Despite the fact that over the past two decades Lukashenka has deceived both Russia and the West dozens of times, neither the former nor the latter have made any serious efforts to change the Belarusian status quo. For the West, Lukashenka’s domestic antics have never been an important issue. For Russia, supporting its stroppy ally comes at a relatively cheap price. And while it seems that for the West the proverbial last straw was the Ryanair incident, through a belated recognition of Lukashenka’s domestic terrorism; Russia’s last straw will most likely be a dramatic rise in the cost of project Lukashenka.

It is crucial to understand one thing: it is impossible to get rid of Lukashenka without Russia. But that is not the dead-end it might appear — we can push Russia to reconsider its stance on Lukashenka by making him too expensive a toy for the Kremlin.

And that’s where sanctions come into play. Not a laughable visa ban against a handful of officials who never traveled to the EU in the first place, but serious economic sanctions with real and immediate effect. First of all, a complete ban on the export of Belarusian petrochemicals and potash fertilizers to the EU. These two sectors are Belarus’s main sources of foreign currency. If sanctions are imposed, the upkeep of Lukashenka’s regime will cost Russia not $1.5-2bn a year, but a much more substantial $5-6bn.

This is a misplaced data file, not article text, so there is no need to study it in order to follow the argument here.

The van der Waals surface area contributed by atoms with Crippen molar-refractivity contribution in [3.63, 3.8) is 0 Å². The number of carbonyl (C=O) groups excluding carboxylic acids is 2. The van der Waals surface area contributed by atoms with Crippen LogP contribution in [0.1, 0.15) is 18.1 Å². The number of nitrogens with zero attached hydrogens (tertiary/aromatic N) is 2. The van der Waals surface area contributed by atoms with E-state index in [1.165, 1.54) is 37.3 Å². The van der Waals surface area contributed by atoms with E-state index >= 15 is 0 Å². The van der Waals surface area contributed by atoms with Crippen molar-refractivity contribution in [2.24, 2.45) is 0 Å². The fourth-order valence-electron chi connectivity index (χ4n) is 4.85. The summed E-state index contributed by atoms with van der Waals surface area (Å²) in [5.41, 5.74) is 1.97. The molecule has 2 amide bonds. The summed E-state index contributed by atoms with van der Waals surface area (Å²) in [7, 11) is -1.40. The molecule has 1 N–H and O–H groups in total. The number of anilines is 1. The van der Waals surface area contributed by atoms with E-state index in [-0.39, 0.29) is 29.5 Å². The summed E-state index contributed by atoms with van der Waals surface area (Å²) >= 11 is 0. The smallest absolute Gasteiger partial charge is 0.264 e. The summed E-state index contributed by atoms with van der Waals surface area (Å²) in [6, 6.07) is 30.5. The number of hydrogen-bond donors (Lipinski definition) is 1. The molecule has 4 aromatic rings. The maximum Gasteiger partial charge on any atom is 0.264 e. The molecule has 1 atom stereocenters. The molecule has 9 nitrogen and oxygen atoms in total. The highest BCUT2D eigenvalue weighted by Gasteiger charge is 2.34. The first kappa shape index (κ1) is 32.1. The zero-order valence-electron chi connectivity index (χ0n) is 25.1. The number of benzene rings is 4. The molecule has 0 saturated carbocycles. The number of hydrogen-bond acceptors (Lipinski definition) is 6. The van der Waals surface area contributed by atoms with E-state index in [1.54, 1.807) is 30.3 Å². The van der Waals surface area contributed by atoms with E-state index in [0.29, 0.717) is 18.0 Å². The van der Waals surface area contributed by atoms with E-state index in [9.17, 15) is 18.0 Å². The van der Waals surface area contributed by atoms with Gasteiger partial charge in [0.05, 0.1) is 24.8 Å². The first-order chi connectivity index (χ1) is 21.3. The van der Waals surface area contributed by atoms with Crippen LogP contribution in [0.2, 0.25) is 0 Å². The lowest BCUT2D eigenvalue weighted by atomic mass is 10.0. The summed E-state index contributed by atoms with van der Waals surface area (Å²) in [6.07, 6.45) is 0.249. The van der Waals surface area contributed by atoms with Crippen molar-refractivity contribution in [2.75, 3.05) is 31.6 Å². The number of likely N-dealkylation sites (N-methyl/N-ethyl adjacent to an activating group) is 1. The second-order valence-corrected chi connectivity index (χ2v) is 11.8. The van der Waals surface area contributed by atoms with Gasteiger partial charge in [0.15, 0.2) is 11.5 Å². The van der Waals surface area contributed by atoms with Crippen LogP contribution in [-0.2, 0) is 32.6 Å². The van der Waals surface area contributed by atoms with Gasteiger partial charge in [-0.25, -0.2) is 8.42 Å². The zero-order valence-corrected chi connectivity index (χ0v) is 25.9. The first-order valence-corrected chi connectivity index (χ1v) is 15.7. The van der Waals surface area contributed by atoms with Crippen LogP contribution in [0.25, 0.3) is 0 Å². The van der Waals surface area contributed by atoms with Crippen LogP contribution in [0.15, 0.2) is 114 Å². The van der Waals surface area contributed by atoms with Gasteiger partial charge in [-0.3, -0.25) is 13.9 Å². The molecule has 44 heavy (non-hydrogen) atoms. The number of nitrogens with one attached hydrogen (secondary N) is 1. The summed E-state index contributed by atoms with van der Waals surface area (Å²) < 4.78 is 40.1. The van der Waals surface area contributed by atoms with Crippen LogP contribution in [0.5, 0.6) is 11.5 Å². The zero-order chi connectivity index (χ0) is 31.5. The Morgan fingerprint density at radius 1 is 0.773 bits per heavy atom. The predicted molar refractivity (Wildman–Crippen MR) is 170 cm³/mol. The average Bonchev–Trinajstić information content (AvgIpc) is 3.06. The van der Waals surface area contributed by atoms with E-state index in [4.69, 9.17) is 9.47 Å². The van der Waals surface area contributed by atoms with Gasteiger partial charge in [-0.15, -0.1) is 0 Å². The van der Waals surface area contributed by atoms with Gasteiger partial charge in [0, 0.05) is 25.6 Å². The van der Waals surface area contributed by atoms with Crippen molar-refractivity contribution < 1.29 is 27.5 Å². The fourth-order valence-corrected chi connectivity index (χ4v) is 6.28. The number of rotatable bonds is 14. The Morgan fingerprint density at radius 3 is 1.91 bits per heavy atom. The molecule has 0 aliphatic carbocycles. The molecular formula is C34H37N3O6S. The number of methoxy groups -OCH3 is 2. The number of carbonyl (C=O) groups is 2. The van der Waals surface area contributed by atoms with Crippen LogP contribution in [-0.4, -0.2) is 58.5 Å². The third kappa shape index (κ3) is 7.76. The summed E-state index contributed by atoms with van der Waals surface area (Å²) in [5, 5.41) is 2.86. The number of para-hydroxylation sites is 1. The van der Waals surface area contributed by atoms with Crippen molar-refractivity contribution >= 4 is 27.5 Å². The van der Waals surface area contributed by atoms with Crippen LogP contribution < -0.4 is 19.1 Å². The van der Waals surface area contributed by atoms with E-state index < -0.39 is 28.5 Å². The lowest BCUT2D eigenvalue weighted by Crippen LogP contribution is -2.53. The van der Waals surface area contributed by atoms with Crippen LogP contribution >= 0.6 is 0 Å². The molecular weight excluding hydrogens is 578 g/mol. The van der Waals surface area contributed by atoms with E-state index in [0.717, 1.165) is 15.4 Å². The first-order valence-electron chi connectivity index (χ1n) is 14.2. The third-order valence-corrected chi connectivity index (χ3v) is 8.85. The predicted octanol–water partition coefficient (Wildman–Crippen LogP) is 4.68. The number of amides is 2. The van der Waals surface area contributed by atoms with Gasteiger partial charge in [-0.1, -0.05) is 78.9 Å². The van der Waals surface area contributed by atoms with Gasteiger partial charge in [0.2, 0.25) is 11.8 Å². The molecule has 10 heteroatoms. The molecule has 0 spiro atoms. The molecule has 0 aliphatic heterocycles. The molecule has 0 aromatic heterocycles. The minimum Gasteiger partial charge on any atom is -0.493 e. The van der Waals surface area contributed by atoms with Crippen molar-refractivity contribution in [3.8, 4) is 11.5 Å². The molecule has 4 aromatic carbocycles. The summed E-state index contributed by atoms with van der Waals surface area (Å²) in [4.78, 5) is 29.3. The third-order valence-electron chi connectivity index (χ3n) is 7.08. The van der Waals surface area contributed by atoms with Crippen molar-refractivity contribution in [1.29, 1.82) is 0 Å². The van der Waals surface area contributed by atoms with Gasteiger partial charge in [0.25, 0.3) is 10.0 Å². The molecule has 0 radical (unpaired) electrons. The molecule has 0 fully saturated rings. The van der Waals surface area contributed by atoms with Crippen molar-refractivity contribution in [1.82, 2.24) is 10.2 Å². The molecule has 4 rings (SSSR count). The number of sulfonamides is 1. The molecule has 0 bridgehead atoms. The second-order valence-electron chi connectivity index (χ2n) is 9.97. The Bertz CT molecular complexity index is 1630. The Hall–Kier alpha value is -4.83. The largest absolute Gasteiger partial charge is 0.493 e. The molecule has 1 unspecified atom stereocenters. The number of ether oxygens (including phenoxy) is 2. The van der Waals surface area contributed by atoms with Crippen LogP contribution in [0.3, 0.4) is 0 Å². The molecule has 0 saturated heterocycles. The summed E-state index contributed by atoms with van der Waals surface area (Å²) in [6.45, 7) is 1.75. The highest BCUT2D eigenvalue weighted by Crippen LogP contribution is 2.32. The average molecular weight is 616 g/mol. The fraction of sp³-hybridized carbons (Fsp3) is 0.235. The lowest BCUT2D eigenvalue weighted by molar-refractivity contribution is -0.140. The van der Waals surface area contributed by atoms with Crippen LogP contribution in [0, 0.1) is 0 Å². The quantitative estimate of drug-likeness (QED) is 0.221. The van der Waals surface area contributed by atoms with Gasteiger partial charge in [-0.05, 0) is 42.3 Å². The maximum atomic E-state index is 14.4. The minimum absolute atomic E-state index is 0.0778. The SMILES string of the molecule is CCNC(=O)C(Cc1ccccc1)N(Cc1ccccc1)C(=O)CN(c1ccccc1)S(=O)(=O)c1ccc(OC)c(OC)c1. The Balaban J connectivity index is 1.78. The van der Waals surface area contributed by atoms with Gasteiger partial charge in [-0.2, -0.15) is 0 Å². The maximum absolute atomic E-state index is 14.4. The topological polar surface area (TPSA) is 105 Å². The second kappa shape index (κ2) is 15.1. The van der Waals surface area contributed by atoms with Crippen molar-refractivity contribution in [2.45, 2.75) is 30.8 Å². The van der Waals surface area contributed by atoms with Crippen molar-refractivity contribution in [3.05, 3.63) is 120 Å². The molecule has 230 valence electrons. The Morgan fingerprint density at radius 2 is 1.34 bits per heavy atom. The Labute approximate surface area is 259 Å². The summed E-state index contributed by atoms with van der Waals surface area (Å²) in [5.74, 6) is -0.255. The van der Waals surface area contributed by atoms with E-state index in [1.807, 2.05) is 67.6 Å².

In addition, the sanctions should directly affect the interests of Russian businesses in Belarus. It is critically important to impose sanctions on the Gazprom-owned Yamal-Europe gas pipeline which runs through Belarus. Given Gazprom’s key role in Russia’s politics, sanctions against its Belarusian pipeline send a clear signal to Russia that the Belarusian issue is urgent.

This could also provide a solution to the US-Germany dispute over Nord Stream 2 (NS2.) While Germany is interested in direct gas supplies from Russia without “troublesome” transit countries, the U.S. strongly opposes increasing European dependence on Russian energy supplies. Imposing sanctions would allow Germany to finally complete the NS2 project and receive gas directly from Russia. It would also maintain Ukraine’s status as a gas transit country, while the overall gas supplies from Russia to Europe will stay at the same level, which should work for the U.S.

Russian politics may seem mad at times, but when it comes to money it is surprisingly pragmatic. In terms of upkeep costs, Belarus under real sanctions is Donbas + Transnistria + Abkhazia + Ossetia multiplied by five. The moment Lukashenka becomes too expensive for the Kremlin, the Russian ruling class would solve the Belarusian crisis with a speed and effectiveness than Germany, the EU and the U.S. would never be able to match.

 


Photo: An activist holds up an artwork depicting Belarusian President Aleksander Lukashenko as they attend a rally in support of the Belarusian anti-government movement and detained blogger Roman Protasevich, in front of the Ministry of Foreign affairs in Kyiv, Ukraine May 28, 2021. Credit: REUTERS/Gleb Garanich

June 1, 2021